BONTRAGER DROP LINE DROPPER SEATPOST TEST

BONTRAGER DROP LINE DROPPER SEATPOST

Trek’s Favorite Dropper PostM4Bontrager1

Bontrager components are almost synonymous with Trek bicycles; however, the Bontrager brand has a rich history dating back to the early ’80s. The founder, Keith Bontrager, is famous for his aphorism, “strong, light or cheap; pick two.” In the beginning, Keith would hunt for old broken bike parts so he could reverse-engineer them and find ways to make them better. He quickly developed a reputation for building strong and light bicycle parts that were well worth their cost. Years later, Trek bought Bontrager and began incorporating Keith’s parts on its bikes. Today, most of Trek’s bikes are outfitted head to toe with Bontrager products.

Tech Features:

The Drop Line post from Bontrager is an internally routed dropper seatpost perfect for riders from many different disciplines. It comes with an ergonomic under-bar remote, or a rider can purchase an above-bar remote for $22 so that the post can be used with two- and three-ring drivetrains. The Drop Line is designed to fit into a seat tube with a 31.6-millimeter diameter and comes in three different travel options: 100, 125 (tested) and 150 millimeters. The post has a keyed chassis to prevent rotation and uses a two-bolt rocker head with micro adjustments so riders can easily dial in their saddle tilt. The Drop Line uses a cable to actuate its air-sprung hydraulic cartridge, which provides riders with infinite adjustability. Our test post weighed in at 412 grams, and sells for $300. You can purchase one at any Trek dealer.

M4Bontrager2Field Test Results:

Bontrager’s Drop Line comes ready to be installed with cable, housing and a remote that mounts under the handlebars. Riders with dual- or triple-ring setups will need to purchase Bontrager’s universal lever separately. Installing the post was fairly straightforward after we internally routed the housing through our frame. It’s important to note that not all bikes have routing for internal droppers, but if your bike is only a few years old, you are likely good to go. The Drop Line cable is actually routed backwards, meaning the cable is clamped at the remote instead of at the post. This design allows riders to easily remove and reinstall the post. Out on the trails, the post operated well in ideal conditions and warmer weather. Some of our test riders had issues on cold rides that resulted in the post not returning properly. Our test riders were happy with the return speed of the post and found that dialing in saddle tilt was easy. The Drop Line only comes in a 31.6-millimeter diameter, and riders with more than one chainring are forced to purchase an additional remote. But, if the post will work for your bike, then we think it’s a good option at a fair price.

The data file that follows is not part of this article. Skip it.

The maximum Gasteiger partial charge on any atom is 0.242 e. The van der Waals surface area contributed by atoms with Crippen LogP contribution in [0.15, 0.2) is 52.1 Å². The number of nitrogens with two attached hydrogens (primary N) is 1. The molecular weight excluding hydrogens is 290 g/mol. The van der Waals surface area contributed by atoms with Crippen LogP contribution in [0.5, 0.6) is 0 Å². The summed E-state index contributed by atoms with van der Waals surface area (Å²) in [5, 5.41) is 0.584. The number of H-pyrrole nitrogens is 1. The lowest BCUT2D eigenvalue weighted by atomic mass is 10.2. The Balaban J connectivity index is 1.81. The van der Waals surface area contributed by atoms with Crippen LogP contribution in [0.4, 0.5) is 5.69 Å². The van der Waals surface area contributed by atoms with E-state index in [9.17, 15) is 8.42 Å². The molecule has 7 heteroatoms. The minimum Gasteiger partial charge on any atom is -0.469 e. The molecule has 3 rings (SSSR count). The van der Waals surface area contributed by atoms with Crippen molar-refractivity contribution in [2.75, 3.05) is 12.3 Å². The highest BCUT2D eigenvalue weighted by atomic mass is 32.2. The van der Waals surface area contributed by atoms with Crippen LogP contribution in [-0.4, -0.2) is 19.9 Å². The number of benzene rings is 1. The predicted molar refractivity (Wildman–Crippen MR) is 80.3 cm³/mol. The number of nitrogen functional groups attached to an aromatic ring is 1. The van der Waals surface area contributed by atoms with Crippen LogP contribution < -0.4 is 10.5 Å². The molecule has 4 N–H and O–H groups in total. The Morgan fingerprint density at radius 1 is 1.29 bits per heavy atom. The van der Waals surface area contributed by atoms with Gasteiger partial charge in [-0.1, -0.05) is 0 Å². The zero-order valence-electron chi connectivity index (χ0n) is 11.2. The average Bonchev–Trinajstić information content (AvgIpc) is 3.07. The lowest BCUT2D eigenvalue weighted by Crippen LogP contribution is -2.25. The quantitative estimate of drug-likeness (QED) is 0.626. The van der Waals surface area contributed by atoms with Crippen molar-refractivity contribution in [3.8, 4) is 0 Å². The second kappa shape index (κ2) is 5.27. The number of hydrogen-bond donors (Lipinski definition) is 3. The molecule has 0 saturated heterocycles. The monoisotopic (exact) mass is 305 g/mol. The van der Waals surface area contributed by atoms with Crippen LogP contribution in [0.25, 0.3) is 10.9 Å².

Hits

• Multiple travel options to choose from
• Infinitely adjustable
• Lever has nice ergonomics

Misses

• Only available in a 31.6-millimeter seat tube diameter

• Does not return quickly on cold rides


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